Cineworld appealed and arguments were set for Oct. 12 and 13.

Cineworld’s Sept. 7 bankruptcy filing, with just $4 million of cash on hand and $5 billion in debt, resulted in a stay on most proceedings with the company focused on financing, keeping its business running and putting together the plan for its post-Chapter 11 era.


Cineplex had filed a motion for relief of the stay to keep the appeal court dates, which Isgur denied after hearing from attorneys on both sides. He apologized to the Canadian court. “It’s unfortunate that what I am doing today may inconvenience that court, and I recognize that it might, and I regret that, and I send them my regrets.”

He spoke at a scheduled hearing that followed a report earlier today in the Wall Street Journal that Cineplex has approached lenders of Cineworld about reviving a merger, with Regal.

“I read the story as I was eating my cheerios that Cineplex has engaged with lenders of Regal Cinemas about a potential merger. That was news to me. We obviously have had merger talks with Cineplex on and off,” said Cineworld attorney Joshua Sussberg of Kirkland & Ellis. “In fact, there were conversations over the course of the summer before we had an acute liquidity problem.”

He said Cineplex wants “to lock in the claim. I think they’d like to avoid the claim process in bankruptcy court.”

He said Cineworld’s reorganization plans was on a fast track and should be ready before a key hearing date of Oct. 31.

The company is running with most theaters open thanks to a financing agreement reached after a marathon hearing the day after its bankruptcy filing. Isgur granted Cineworld immediate access to $785 million to meet ongoing obligations to vendors and suppliers — including all major Hollywood studios — as well as employee salaries and benefits.


The remainder of the total $1.9 billion DIP, or debtor-in-possession facility will become available upon court approval.

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‘Avatar’ Rerelease Sees $3.5M Across Two Days Offshore – International Box Office



FRIDAY UPDATE: With its Thursday figures tallied, Disney’s rerelease of James Cameron’s Avatar has grossed $3.5M from 37 international box office markets. On a like-for-like overseas basis, that two-day number places the return to Pandora 57% ahead of the 2012 3D reissue of Star Wars: Episode I and 29% below the 2012 3D version of Cameron’s own Titanic which had an Easter holiday bow.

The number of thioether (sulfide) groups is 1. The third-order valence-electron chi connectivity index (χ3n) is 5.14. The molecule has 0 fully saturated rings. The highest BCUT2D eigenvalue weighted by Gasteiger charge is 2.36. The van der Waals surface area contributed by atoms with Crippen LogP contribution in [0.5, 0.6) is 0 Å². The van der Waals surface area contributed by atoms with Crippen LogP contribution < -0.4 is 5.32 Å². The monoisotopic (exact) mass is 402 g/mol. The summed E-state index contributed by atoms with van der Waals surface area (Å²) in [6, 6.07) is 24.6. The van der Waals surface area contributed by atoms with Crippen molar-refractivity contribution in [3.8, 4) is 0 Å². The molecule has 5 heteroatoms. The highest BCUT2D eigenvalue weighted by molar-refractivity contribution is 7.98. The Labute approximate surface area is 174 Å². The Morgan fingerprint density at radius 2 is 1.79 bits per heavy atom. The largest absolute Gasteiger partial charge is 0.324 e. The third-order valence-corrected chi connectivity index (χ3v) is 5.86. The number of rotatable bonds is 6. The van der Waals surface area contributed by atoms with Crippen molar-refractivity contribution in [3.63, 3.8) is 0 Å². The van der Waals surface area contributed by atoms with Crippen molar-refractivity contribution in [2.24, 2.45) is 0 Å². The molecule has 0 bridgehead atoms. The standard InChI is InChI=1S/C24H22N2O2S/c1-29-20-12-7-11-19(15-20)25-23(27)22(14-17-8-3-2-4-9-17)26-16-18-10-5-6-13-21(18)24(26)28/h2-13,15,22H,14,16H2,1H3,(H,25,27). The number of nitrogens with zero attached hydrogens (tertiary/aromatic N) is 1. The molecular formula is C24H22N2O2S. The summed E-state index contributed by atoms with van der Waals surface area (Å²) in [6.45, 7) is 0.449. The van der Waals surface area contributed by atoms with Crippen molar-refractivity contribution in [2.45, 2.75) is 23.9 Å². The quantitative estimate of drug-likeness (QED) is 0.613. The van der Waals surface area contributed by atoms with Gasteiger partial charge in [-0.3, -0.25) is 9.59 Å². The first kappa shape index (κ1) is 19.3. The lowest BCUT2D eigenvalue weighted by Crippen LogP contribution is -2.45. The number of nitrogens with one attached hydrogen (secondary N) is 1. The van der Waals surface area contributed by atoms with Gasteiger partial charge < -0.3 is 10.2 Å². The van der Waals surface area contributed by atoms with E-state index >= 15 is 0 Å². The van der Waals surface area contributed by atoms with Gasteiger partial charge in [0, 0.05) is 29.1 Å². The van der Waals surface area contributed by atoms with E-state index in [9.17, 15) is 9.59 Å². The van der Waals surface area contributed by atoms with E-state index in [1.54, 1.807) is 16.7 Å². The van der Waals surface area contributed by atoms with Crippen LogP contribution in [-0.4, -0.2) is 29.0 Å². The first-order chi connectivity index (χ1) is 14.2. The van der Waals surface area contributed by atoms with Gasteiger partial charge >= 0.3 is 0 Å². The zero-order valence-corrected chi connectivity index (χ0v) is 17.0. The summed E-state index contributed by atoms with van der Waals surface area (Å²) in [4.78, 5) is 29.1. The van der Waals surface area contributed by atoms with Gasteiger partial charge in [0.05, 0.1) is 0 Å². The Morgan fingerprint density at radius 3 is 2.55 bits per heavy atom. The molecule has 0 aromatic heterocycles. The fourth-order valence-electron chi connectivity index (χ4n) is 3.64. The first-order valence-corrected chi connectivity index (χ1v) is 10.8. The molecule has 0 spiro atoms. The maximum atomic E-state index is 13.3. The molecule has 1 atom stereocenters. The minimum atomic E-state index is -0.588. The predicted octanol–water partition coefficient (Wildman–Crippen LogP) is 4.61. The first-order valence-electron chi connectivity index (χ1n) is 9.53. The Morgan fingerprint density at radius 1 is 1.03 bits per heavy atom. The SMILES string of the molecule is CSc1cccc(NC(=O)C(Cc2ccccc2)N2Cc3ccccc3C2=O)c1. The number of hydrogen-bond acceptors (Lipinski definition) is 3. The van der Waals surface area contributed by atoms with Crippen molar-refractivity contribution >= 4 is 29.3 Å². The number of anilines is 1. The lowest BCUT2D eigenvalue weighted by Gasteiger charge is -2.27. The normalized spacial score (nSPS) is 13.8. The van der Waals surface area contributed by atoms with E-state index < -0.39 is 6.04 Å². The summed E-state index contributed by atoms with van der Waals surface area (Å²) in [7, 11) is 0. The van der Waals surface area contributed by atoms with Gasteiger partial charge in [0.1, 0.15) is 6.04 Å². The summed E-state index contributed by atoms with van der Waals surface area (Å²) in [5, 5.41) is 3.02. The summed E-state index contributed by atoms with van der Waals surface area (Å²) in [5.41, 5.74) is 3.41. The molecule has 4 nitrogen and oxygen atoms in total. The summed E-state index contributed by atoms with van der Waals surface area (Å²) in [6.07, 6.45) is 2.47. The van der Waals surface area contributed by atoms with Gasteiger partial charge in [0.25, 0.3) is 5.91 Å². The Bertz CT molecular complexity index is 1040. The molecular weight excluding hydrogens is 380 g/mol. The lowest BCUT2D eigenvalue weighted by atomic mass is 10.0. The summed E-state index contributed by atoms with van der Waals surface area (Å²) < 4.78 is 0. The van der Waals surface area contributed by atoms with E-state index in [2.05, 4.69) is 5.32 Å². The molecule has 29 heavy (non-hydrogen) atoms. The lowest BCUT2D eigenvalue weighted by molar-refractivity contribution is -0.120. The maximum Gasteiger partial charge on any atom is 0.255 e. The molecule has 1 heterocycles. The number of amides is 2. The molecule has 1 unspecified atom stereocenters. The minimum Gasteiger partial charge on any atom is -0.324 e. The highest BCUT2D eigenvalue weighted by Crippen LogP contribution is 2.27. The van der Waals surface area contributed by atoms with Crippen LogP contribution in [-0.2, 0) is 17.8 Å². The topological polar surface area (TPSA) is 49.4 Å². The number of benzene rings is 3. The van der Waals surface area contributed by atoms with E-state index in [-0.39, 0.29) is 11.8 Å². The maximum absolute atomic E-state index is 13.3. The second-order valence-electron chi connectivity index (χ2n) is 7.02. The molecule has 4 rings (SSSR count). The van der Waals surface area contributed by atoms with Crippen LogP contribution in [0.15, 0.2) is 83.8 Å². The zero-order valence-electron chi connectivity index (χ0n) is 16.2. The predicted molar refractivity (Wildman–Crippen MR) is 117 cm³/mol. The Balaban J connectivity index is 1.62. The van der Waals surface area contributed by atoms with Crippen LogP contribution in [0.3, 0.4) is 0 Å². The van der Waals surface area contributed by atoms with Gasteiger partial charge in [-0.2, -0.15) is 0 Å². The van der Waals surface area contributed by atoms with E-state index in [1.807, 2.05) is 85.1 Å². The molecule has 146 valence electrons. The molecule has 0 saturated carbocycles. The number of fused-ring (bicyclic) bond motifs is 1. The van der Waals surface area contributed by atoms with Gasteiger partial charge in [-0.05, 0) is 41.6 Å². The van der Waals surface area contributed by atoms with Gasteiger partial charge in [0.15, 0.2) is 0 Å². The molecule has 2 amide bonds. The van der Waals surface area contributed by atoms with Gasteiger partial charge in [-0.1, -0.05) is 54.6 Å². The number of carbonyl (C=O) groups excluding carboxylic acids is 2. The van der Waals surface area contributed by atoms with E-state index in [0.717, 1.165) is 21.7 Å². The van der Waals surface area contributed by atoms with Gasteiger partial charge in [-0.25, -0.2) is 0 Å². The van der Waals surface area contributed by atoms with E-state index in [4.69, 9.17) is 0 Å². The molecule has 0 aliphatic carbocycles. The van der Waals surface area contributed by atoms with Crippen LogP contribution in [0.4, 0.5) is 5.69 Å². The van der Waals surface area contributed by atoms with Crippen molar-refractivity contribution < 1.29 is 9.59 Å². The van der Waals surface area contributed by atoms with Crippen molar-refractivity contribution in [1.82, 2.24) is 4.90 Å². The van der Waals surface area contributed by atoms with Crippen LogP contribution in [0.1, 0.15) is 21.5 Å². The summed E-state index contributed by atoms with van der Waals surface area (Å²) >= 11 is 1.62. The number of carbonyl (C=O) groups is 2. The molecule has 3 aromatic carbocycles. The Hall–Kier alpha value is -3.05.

The Avatar rerelease comes a little under three months ahead of the launch of Avatar: The Way of Water, and acts as a refresher on the world of the Na’vi and the immersive 3D visuals — 50% of offshore screens are showing it in 3D this weekend with strong uptake in Korea, France, Germany and other majors. There’s also sneak footage from Way of Water tagged onto the Avatar reissue, giving audiences a taste of what’s to come for the highly-anticipated sequel.

On Thursday, key markets Italy ($300K), Germany and Mexico ($200K apiece) each saw No. 1 launches for the remastered /20th Century Studios title. Other No. 1s were in Croatia, Slovenia, Bosnia, Ukraine, Singapore, Thailand, Colombia, Peru, Ecuador and Bolivia.

Australia, where the film started at No. 3 on Thursday, had a $400K opening day, 36% ahead of the 2012 Titanic reissue. 3D repped 69% of the box office.


Leading the charge so far on the rerelease is France at $700K from two days, followed by Australia, Italy, Saudi Arabia ($300K/two days) and Korea ($300K/two days/$446K through today). Notably in the latter, whose Friday number is not included in the overall total above, audience reactions are very positive with a Naver score of 9.82 and a CGV score of 98%.

North America releases today (coming in with about $2.5M in presales) as well as the UK, Japan and India among key markets.

We’ll have more updates throughout the weekend.

PREVIOUS, THURSDAY: Disney yesterday began overseas rollout on the remastered rerelease of James Cameron’s Avatar in five early markets with the Na’vi seeing a collective $877K gross. The 4K high dynamic range version was No. 1 in France at $513K, coming in 8% ahead of the comparable 3D rerelease of Titanic in 2012.

In Korea, the 20th Century Studios film was No. 3 behind two local titles (through Thursday, it’s taken in $277K). Elsewhere, Avatar came in No. 2 in Saudi Arabia and No. 1 in both Belgium and Philippines.

Today adds such markets as Germany, Italy, Australia, Brazil and Mexico. In total, Avatar will play on over 8,000 offshore screens and in North America this weekend.